Madras High Court on Thursday continued to hear the arguments in the case challenging the constitutionality of online gaming ban law enacted by Tamil Nadu.
Senior counsel Dr. Abhishek Manu Singhvi appearing for gaming companies made his rejoinder submissions pointing out how the Chandru committee which was formed to advice the government on the legislation on online gaming came to a premeditated conclusion and did not consult all stakeholders, submitting its report within a short span of less than 2 week and that the committee did not analyse what would have been alternative measures instead of a ban.
He further rebutted the state government’s submissions about the difference between online and offline rummy and rebutted other submissions of the state government on suicides and harm. Singhvi also pointed out that the paragraph in the 1967 judgment about profit or gain involved in rummy have been interpreted by 3 different High Courts, including Madras High Court in Junglee Games and as such the judgment does not prevent online rummy for stakes or profit.
Another senior counsel Mukul Rohatgi supplemented the submissions of Dr. Singhvi and added that the matter of regulation of online gaming was an occupied field as centre had already framed regulations under the IT Rules.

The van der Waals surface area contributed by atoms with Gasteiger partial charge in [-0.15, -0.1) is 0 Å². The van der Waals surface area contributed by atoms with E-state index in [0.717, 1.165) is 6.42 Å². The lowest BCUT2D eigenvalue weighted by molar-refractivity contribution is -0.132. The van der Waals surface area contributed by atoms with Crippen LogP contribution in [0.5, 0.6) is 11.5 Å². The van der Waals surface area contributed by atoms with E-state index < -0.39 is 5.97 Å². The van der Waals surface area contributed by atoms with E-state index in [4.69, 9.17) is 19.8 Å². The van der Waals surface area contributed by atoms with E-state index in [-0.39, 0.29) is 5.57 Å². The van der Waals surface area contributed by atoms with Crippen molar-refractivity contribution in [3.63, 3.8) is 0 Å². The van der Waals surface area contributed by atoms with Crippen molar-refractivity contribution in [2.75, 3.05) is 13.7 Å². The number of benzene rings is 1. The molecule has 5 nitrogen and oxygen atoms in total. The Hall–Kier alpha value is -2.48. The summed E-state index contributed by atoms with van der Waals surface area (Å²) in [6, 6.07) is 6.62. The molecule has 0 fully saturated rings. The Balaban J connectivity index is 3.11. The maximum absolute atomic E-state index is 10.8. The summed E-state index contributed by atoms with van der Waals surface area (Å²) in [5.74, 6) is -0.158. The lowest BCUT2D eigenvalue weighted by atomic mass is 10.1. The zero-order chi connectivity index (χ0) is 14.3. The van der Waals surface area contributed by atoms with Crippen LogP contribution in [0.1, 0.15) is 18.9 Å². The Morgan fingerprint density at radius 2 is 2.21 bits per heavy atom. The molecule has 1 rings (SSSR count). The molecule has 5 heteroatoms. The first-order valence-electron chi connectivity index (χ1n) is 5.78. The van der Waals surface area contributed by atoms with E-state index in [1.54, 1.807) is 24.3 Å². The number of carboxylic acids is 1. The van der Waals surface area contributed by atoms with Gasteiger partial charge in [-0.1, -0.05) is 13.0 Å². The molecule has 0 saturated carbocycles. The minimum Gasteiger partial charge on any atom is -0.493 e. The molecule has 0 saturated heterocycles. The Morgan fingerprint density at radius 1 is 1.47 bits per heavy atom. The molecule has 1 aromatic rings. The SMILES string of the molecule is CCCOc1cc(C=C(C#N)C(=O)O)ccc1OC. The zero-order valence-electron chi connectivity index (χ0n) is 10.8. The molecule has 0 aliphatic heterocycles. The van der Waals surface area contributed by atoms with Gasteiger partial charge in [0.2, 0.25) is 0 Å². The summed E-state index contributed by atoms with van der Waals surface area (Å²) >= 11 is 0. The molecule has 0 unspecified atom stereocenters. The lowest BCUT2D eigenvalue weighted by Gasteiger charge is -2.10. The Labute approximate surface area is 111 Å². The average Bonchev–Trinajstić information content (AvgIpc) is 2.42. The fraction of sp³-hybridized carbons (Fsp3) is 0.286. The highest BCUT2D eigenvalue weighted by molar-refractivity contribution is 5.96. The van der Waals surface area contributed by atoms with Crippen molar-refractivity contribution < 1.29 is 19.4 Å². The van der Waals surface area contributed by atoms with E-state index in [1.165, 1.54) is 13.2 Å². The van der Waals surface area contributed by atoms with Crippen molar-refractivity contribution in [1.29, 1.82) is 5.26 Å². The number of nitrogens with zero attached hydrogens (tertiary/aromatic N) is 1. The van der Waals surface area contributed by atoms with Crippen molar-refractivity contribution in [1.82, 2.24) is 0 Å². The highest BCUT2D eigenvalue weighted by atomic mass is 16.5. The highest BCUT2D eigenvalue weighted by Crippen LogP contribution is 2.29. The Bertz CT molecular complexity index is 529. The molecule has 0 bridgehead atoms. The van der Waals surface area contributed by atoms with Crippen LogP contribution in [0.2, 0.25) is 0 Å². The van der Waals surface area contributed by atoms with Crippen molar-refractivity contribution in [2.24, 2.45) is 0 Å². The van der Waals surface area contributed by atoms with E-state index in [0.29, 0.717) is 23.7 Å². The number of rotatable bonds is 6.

The counsels for the petitioners sought time to file consolidated written submissions which was granted. Advocate General of Tamil Nadu sought time from the bench to enable Kapil Sibal to make a brief sur-rejoinder. The same was opposed by Rohatgi and the bench also expressed its disinclination to hear a sur-rejoinder. The case will now be listed again on 5th September, 2023 after parties have filed their written submissions.
Similar cases are pending before the Supreme Court arising from earlier decisions of High Courts of Karnataka and Madras.